Kant’s position on teleology and biology is neither inconsistent nor obsolete; his arguments have some surprising and enduring philosophical strengths. But Kant’s account will appear weak if we muddy the waters by reading him as aiming to defend teleology by appealing to considerations popular in contemporary philosophy. Kant argues for very different conclusions: we can neither know teleological judgments of living beings to be true, nor legitimately explain living beings in teleological terms; such teleological judgment is justified only as a “problematic” guideline in our search for mechanistic explanations. These conclusions are well supported by Kant’s defense of his demanding analysis, according to which teleological judgment literally applies to a complex whole only where teleology truly explains the presence of its parts.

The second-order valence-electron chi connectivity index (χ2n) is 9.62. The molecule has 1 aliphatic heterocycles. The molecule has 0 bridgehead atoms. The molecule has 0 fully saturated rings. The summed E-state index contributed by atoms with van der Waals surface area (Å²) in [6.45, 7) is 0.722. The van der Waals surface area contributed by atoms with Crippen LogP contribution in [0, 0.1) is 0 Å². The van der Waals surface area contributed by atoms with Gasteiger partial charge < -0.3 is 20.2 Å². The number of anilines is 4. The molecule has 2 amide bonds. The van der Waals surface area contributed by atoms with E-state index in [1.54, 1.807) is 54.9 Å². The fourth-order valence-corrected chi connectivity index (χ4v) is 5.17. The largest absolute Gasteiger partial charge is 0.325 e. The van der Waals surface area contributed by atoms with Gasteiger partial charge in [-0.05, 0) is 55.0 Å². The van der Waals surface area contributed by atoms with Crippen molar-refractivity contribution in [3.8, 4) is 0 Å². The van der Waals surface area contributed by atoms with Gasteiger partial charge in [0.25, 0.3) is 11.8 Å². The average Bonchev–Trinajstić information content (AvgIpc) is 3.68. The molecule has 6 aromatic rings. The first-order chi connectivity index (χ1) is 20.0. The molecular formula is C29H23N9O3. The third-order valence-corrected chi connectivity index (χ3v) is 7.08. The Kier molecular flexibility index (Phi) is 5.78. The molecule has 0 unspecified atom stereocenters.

© 2005 Walter de Gruyter
Kreines, James. “The Inexplicability of Kant's Naturzweck: Kant on Teleology, Explanation and Biology.” Archiv für Geschichte der Philosophie 87:3 (2005): 270-311.